In the past, before mark-to-market rules were invented by Elmer Fudd and his gang at the House of Representatives, the market valued assets, and corporations were allowed to take out a five-year look down the road and say this asset’s going to be worth X and their balance sheet, the P&L, profit and loss, would reflect assets based on the best estimates of the value of assets five years down the road. Well, today, you can’t do that. You have to mark the asset at its current value. And these banks, mark-to-market, they’re holding worthless paper, all these worthless mortgages. One of the things the bailout was supposed to do, that Geithner was supposed to have done, and this is the key, Geithner was supposed to have placed a value with an auction or something on these toxic assets, even if it was a penny, even if it was ten cents, even if it was 50 cents on the dollar. They have not done it. So these toxic assets remain worth nothing, and the balance sheets of these banks and corporations that hold these instruments are, therefore, worth nothing.

In the old rules, they could assume that at some point in five years, there’s going to be value with these assets, and they’ll be able to sell them, move them, or something. Now, this was abused, apparently, by Enron, because they look down the road, and they said our asset value is 500 gobzillion, when it was zero. And they were selling stock, and they were in debt and so forth. So rather than just deal with Enron and people who were doing what they were doing, Sarbanes-Oxley came in and made every corporation heel to mark-to-market. That’s why there was a market uptick last week, because when Obama’s teleprompter told him to float the idea that they might relax mark-to-market, bam, there was a huge uptick. Do you know, folks, there are a number of things, if mark-to-market were banished or even altered a bit, you could cause an immediate, noticeable economic recovery in the financial sector ’cause they’d have asset value again, on paper, but they would still be able to use it for borrowing, for credit and so forth and start taking risks again. It’s the same as if, you want to fix health care? It’s real simple. Loser pays. Tort reform. Loser pays, and all of a sudden you’re going to have a lot of prices come down because medical malpractice insurance would plummet.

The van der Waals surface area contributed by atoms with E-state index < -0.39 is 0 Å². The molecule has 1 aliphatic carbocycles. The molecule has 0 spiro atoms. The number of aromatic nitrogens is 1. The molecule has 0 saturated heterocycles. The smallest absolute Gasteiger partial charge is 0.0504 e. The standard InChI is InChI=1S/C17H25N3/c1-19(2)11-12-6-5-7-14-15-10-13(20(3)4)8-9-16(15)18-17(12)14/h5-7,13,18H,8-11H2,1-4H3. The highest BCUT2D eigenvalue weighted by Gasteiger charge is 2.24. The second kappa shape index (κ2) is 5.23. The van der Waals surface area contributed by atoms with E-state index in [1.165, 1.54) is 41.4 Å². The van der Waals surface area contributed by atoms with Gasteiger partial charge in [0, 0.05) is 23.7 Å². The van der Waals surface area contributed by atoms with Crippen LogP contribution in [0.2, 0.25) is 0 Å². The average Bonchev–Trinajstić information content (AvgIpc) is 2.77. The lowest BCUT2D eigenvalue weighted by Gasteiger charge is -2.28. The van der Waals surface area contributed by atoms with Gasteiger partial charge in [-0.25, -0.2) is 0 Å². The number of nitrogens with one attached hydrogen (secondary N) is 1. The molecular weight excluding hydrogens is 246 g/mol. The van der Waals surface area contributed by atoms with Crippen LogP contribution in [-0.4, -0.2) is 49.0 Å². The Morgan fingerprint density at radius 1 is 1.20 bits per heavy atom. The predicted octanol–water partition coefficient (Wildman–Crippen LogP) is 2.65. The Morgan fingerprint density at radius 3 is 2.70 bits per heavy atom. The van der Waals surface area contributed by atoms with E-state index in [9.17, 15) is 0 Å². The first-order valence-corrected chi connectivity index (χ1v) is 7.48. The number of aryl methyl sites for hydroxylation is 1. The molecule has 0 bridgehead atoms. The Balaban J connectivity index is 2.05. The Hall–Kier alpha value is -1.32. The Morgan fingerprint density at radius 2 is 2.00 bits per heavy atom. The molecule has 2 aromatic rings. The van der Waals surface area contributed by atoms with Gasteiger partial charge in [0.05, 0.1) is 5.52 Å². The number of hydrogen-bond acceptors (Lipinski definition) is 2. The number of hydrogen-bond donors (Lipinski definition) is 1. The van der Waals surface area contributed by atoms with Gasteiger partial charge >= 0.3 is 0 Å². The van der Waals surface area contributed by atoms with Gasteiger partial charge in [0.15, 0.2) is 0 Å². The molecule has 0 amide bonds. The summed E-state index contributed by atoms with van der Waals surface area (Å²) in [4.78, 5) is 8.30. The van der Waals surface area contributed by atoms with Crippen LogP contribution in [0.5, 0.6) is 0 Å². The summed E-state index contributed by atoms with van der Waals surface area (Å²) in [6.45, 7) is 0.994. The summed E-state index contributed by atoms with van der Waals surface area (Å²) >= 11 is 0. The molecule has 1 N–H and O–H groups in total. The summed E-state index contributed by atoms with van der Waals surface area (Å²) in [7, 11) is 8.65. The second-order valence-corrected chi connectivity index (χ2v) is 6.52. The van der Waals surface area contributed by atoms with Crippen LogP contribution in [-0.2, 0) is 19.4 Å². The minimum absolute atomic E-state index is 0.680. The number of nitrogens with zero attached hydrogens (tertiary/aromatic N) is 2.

There are so many simple things we could do here, but none of it would empower and entrench Obama’s teleprompter and the Democrat Party. I’ll have details on this tomorrow. Mark Sanford, I like Mark Sanford, I’ve met him a number of times, governor of South Carolina. Mark Sanford finally put up his hand, ‘I’m not taking bailout money. I’m not taking it.’ There’s an unconstitutional provision in the Porkulus bill, and that is if a governor says no, Congress can authorize or order a state legislature to override the governor’s decision. That violates the Constitution. That’s unconstitutional. That violates the checks and balances, separation of powers. So Sanford said, ‘Okay, I’m going to take some of the money to retire my state’s debt.’ Peter Orszag, OMB, Obama administration, no, no, no, no, you can’t retire debt with what we’re giving you. You have to spend it the way we say. I’m not making it up. That’s who these people are. So you’re giving the states money and the governor of South Carolina, ‘Okay, I want to retire some of my state debt.’ ‘No, you can’t.’ You have got to spend it on new welfare cases. You have to spend it on whatever else that the Obama administration determines. This thing is not about creating jobs, it’s not about stimulus. It’s about the expansion of federal power.